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Emerging strategies for cell and gene therapy of the muscular dystrophies

  • Lindsey A. Muir (a1) and Jeffrey S. Chamberlain (a2)

The muscular dystrophies are a heterogeneous group of over 40 disorders that are characterised by muscle weakness and wasting. The most common are Duchenne muscular dystrophy and Becker muscular dystrophy, which result from mutations within the gene encoding dystrophin; myotonic dystrophy type 1, which results from an expanded trinucleotide repeat in the myotonic dystrophy protein kinase gene; and facioscapulohumeral dystrophy, which is associated with contractions in the subtelomeric region of human chromosome 1. Currently the only treatments involve clinical management of symptoms, although several promising experimental strategies are emerging. These include gene therapy using adeno-associated viral, lentiviral and adenoviral vectors and nonviral vectors, such as plasmid DNA. Exon-skipping and cell-based therapies have also shown promise in the effective treatment and regeneration of dystrophic muscle. The availability of numerous animal models for Duchenne muscular dystrophy has enabled extensive testing of a wide range of therapeutic approaches for this type of disorder. Consequently, we focus here on the therapeutic developments for Duchenne muscular dystrophy as a model of the types of approaches being considered for various types of dystrophy. We discuss the advantages and limitations of each therapeutic strategy, as well as prospects and recent successes in the context of future clinical applications.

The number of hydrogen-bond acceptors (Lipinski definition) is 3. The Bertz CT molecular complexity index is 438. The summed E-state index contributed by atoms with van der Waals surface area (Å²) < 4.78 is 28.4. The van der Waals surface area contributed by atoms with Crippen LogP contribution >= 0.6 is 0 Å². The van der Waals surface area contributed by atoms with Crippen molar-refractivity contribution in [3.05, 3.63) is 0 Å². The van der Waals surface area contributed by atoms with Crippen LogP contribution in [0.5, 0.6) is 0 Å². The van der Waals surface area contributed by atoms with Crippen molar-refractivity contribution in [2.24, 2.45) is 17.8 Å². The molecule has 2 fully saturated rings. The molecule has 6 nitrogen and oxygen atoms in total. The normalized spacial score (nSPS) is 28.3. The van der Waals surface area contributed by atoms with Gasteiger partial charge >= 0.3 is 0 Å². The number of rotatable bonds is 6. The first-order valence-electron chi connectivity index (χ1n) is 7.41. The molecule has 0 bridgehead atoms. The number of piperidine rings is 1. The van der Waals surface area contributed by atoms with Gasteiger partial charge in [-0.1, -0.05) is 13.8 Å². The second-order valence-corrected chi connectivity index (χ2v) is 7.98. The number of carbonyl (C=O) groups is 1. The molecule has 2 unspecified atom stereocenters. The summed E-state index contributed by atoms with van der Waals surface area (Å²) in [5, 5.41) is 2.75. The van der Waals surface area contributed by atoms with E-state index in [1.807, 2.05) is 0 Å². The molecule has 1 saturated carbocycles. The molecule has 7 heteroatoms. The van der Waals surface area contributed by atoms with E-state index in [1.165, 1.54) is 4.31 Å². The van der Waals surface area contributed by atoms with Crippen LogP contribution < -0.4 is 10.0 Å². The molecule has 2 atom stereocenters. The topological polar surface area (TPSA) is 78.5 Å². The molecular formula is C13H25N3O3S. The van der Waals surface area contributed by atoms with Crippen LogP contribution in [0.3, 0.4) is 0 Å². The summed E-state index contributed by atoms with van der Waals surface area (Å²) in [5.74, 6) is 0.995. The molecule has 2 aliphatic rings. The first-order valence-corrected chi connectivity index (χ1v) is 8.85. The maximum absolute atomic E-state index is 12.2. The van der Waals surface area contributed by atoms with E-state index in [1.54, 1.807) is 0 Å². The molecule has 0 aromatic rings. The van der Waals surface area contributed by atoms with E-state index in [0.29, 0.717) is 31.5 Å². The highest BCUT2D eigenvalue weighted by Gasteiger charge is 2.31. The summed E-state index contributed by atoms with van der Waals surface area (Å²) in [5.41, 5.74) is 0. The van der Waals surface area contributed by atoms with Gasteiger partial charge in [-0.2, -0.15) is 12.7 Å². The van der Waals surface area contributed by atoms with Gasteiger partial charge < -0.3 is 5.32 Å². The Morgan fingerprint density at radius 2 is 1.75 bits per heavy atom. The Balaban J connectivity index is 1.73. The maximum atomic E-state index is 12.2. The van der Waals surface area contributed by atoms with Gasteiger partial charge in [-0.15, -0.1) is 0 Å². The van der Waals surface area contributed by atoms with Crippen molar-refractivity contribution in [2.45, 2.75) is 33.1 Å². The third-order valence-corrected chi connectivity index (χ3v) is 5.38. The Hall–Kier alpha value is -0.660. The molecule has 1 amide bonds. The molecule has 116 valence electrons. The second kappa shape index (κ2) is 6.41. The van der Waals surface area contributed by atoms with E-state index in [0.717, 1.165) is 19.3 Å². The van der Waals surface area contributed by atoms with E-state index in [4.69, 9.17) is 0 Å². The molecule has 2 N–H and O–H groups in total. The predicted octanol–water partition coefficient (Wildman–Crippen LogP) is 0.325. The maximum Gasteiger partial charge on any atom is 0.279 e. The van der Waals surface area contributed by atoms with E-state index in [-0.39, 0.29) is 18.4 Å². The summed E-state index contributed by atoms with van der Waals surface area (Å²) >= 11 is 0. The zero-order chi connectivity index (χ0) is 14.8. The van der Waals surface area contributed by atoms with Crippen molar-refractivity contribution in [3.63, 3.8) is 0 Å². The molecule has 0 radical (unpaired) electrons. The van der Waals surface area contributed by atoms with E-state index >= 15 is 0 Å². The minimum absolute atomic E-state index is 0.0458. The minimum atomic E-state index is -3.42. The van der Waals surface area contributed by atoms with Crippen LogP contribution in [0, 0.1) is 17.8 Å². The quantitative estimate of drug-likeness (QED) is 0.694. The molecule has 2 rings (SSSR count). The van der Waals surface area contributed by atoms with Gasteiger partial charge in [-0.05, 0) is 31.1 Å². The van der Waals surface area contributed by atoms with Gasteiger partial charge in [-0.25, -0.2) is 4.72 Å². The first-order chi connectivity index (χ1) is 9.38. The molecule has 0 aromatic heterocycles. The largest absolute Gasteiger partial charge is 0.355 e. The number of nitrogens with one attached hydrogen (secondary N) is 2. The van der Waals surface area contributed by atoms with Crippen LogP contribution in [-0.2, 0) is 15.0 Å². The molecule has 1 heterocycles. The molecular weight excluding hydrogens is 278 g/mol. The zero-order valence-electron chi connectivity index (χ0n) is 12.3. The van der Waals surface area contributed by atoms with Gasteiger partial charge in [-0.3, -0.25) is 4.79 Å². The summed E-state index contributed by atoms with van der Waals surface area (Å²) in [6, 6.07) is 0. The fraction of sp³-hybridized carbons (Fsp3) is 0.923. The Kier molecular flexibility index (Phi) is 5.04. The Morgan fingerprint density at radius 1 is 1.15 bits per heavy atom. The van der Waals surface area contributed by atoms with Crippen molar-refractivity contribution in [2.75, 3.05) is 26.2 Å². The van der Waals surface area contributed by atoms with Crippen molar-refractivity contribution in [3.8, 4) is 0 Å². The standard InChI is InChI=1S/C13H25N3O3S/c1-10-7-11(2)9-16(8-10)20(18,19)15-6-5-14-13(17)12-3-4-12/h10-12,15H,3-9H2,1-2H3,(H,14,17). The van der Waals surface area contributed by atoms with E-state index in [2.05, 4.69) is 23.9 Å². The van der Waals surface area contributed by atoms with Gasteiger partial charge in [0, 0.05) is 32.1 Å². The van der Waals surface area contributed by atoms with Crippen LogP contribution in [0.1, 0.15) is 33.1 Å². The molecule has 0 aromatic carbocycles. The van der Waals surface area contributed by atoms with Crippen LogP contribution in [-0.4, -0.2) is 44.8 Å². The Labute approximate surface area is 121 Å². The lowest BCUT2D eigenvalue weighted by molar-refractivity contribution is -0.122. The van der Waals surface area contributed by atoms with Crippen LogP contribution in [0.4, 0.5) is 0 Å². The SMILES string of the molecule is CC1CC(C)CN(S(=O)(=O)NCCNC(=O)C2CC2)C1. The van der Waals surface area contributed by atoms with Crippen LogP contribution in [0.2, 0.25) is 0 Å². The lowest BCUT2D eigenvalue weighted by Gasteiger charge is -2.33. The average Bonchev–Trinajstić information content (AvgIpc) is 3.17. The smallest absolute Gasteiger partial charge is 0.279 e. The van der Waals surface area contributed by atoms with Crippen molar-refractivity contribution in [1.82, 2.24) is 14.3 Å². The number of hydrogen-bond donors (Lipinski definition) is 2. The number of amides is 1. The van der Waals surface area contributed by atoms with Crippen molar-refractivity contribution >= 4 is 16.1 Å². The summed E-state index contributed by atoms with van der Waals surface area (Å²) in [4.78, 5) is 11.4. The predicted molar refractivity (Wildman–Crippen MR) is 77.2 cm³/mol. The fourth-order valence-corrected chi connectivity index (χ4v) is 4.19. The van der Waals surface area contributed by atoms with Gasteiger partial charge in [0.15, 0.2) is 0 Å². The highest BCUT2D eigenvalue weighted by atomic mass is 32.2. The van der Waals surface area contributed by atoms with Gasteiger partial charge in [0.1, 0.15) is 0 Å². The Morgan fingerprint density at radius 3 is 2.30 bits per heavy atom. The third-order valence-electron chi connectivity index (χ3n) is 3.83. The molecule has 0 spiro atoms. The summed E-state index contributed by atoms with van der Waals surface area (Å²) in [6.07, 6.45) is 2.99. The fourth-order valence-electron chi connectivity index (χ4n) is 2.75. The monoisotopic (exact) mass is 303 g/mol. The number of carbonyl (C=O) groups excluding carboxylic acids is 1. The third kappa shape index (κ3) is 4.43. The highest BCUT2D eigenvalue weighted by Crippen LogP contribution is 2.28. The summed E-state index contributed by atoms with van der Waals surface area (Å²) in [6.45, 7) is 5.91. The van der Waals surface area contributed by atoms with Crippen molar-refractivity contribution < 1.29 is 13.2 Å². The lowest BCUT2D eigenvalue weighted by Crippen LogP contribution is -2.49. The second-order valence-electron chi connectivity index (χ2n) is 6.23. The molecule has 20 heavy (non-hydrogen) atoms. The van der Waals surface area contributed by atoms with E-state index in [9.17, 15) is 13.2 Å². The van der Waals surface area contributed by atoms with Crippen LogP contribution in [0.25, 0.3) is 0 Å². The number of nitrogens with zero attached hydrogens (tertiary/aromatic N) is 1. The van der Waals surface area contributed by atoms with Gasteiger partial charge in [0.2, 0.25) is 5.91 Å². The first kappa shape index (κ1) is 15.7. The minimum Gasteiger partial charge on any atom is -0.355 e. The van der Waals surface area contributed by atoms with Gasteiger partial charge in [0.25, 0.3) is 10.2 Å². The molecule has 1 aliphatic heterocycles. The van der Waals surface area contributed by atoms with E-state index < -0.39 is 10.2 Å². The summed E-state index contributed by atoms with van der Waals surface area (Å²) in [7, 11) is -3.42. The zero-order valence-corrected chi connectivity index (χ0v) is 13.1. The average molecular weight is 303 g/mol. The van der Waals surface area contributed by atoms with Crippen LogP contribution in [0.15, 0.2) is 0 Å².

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*Corresponding author: Jeffrey S. Chamberlain, Department of Neurology, University of Washington School of Medicine, HSB Room K233, Box 357720, Seattle, Washington 98195, USA. Tel: +1 206 616 6645; Fax: +1 206 616 8272; E-mail:
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